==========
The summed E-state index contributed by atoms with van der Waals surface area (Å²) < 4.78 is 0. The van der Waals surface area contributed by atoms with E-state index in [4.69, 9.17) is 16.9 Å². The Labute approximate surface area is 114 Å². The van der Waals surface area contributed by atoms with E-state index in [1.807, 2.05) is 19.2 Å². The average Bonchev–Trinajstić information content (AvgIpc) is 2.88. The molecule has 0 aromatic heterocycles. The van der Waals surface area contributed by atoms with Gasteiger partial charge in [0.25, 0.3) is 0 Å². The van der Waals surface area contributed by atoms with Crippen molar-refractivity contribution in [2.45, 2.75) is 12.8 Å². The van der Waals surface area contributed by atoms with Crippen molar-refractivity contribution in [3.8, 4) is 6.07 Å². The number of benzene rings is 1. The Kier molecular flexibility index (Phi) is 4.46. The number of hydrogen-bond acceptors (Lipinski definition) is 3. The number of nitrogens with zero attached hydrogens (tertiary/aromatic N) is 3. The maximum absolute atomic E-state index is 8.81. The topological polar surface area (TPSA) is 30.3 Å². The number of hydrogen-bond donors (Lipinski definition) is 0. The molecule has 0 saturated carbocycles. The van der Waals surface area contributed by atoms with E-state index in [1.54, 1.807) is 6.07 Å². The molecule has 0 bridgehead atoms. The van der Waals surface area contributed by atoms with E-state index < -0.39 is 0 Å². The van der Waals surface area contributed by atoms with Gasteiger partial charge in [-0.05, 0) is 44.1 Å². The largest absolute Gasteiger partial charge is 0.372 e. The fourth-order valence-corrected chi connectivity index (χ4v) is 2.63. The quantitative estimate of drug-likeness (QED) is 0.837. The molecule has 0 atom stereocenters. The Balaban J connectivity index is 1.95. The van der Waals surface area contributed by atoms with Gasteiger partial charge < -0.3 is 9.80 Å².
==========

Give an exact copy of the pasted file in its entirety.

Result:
The summed E-state index contributed by atoms with van der Waals surface area (Å²) < 4.78 is 0. The van der Waals surface area contributed by atoms with E-state index in [4.69, 9.17) is 16.9 Å². The Labute approximate surface area is 114 Å². The van der Waals surface area contributed by atoms with E-state index in [1.807, 2.05) is 19.2 Å². The average Bonchev–Trinajstić information content (AvgIpc) is 2.88. The molecule has 0 aromatic heterocycles. The van der Waals surface area contributed by atoms with Gasteiger partial charge in [0.25, 0.3) is 0 Å². The van der Waals surface area contributed by atoms with Crippen molar-refractivity contribution in [2.45, 2.75) is 12.8 Å². The van der Waals surface area contributed by atoms with Crippen molar-refractivity contribution in [3.8, 4) is 6.07 Å². The number of benzene rings is 1. The Kier molecular flexibility index (Phi) is 4.46. The number of hydrogen-bond acceptors (Lipinski definition) is 3. The number of nitrogens with zero attached hydrogens (tertiary/aromatic N) is 3. The maximum absolute atomic E-state index is 8.81. The topological polar surface area (TPSA) is 30.3 Å². The number of hydrogen-bond donors (Lipinski definition) is 0. The molecule has 0 saturated carbocycles. The van der Waals surface area contributed by atoms with E-state index in [1.54, 1.807) is 6.07 Å². The molecule has 0 bridgehead atoms. The van der Waals surface area contributed by atoms with E-state index < -0.39 is 0 Å². The van der Waals surface area contributed by atoms with Gasteiger partial charge in [-0.05, 0) is 44.1 Å². The largest absolute Gasteiger partial charge is 0.372 e. The fourth-order valence-corrected chi connectivity index (χ4v) is 2.63. The quantitative estimate of drug-likeness (QED) is 0.837. The molecule has 0 atom stereocenters. The Balaban J connectivity index is 1.95. The van der Waals surface area contributed by atoms with Gasteiger partial charge < -0.3 is 9.80 Å².